Hershey | Lot 145
1946 Delahaye 135 M Coach by Guilloré
$77,000 USD | Sold
| Hershey, Pennsylvania
6 October 2016
- Offered from 56 years of ownership
- Elegant and well-proportioned closed coachwork
- Equipped with its original engine
- Classic Car Club of America (CCCA) Full Classic
95 bhp, 3,557 cc OHV inline six-cylinder engine with single Solex carburetor, Cotal electro-mechanical four-speed transmission, independent front suspension with transverse leaf spring, live rear axle with quarter-elliptical leaf-spring suspension, and four-wheel mechanically actuated Bendix drum brakes. Wheelbase: 114 in.
The Delahaye’s 135, introduced in Paris in 1935, was a rare model that straddled both the pre-war and post-war eras. It boasted a brand new chassis with the same 3.6-liter, six-cylinder engine first seen in the earlier Type 138, and it proved to be a remarkable automobile upon its release. One year later, Delahaye introduced the 135 M, which offered a slightly larger engine with improved horsepower and was offered with a choice of single, dual, or triple carburetors. The 135 proved to more than hold its own in competition, as it swept the top six places at Marseilles in 1936.
In the following years, leading up to the beginning of the Second World War, the 135 further cemented its reputation, taking 2nd overall at Le Mans in 1937 and 1st, 2nd, and 4th the following year. Outside of Le Mans, Delahaye 135s also took 1st at the Rallye Monte Carlo in 1937 and 1939.
Following the conclusion of the War, production of the Type 135 resumed and continued with the same 3.6-liter engine used before the war. By this time, the company was nearing its end, as the French government had placed large taxes on cars with displacement over three liters. Even today, six decades after the final Delahaye was produced, the famous 135-series cars remain very highly regarded as some of the most compelling French automobiles ever produced.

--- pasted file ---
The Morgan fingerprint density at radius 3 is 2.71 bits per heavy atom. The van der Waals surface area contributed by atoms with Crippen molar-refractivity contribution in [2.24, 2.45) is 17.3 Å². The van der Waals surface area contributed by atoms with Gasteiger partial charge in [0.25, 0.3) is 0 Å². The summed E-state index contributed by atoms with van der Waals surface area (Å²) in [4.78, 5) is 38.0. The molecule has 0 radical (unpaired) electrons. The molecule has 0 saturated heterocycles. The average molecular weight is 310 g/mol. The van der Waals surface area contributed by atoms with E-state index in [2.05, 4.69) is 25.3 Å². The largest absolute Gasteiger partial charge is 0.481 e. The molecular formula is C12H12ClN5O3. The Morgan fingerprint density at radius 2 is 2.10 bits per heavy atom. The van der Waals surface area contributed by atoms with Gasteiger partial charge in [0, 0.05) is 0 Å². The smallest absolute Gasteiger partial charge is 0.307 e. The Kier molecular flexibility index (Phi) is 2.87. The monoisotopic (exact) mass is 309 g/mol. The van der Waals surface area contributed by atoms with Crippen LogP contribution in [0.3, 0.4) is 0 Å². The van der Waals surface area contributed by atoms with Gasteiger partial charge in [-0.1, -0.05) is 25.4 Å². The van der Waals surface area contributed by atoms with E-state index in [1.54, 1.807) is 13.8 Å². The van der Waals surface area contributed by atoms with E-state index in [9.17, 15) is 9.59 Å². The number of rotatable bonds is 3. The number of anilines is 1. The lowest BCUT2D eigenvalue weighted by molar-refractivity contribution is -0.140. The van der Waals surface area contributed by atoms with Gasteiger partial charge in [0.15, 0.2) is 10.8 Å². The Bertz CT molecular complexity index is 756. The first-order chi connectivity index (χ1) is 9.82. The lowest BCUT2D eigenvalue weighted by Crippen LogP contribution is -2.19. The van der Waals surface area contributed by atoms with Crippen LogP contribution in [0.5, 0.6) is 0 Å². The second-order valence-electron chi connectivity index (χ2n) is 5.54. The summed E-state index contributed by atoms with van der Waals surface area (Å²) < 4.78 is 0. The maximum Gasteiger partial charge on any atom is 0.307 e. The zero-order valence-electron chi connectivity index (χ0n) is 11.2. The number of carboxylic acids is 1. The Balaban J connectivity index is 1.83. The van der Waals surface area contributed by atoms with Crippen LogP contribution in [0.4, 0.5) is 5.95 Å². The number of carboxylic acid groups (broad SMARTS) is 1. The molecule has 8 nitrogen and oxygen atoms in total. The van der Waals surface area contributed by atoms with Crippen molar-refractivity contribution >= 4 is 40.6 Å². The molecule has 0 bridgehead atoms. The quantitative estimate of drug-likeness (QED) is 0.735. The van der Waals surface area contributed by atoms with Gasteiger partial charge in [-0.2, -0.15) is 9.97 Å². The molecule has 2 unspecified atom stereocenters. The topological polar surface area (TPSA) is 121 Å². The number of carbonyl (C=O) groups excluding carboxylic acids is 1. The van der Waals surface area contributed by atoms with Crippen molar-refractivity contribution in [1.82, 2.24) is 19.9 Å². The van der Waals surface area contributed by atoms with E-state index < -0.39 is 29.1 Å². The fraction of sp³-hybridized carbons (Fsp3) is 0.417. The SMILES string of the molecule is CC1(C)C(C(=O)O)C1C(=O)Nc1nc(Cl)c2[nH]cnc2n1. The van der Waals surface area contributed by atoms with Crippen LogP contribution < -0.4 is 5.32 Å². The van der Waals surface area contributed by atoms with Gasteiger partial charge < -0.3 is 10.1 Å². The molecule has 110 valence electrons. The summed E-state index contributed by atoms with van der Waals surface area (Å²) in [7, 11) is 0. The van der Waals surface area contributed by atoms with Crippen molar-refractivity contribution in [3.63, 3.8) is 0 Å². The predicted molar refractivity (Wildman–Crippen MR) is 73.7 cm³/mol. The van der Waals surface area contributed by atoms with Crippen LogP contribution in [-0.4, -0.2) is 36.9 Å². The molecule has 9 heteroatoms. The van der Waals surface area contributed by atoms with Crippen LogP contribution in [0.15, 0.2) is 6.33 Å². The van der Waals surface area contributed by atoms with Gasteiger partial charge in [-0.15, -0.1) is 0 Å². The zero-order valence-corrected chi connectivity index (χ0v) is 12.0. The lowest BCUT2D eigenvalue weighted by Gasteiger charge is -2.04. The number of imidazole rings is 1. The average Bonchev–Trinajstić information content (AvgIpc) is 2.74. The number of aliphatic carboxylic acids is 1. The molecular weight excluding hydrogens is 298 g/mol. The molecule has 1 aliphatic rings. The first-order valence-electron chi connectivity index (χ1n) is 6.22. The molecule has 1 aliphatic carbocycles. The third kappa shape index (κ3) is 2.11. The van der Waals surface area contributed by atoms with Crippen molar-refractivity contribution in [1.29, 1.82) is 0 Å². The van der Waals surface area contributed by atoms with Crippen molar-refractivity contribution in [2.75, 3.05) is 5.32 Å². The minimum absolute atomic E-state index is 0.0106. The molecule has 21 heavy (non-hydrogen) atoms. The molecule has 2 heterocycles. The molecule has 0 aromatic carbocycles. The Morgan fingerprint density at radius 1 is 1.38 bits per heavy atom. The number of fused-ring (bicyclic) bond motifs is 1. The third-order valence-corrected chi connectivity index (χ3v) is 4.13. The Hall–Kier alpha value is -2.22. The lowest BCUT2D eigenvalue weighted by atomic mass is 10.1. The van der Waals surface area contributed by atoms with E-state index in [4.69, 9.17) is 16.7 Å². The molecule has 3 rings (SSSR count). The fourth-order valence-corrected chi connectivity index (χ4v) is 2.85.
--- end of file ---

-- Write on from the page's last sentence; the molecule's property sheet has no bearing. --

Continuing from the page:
CHASSIS NUMBER 800410
The early post-war Delahaye 135 M offered here, chassis number 800410, was beautifully crafted by the famed French coachbuilder A. Guilloré as a five-passenger coach, with excellent and well-proportioned lines and styling. According to the current owner, the car was subsequently delivered to an original owner in Amsterdam, the Netherlands, where it was acquired in 1952 by Canadian enthusiast Ralph McNight and exported to Quebec. Subsequent Québécois owners were Jean Charest and Leon Frechon, before the current owner purchased the car in 1960.
In over half a century of care, the car has had its original “matching numbers” engine gone over and fitted with new bearings, during a thorough overall of the chassis before a full body-off restoration, performed in 1993 by well-known Canadian craftsman Peter Fawcett. The body was refinished in a subtle and attractive two-tone metallic color scheme, which contrasts beautifully with the handsomely appointed red leather interior. The owner reports that the car has always been well maintained during his ownership, including recent re-lining of the brakes and new batteries. It is accompanied by a collection of original paperwork, including owner’s and parts manuals, and documentation of ownership back to 1953, as well as by various spares, including a rare manifold for the factory triple-carburetor option.
Offered from an excellent long-term home, this stylish Delahaye would be a wonderful addition to the collection of any connoisseur of French motor cars.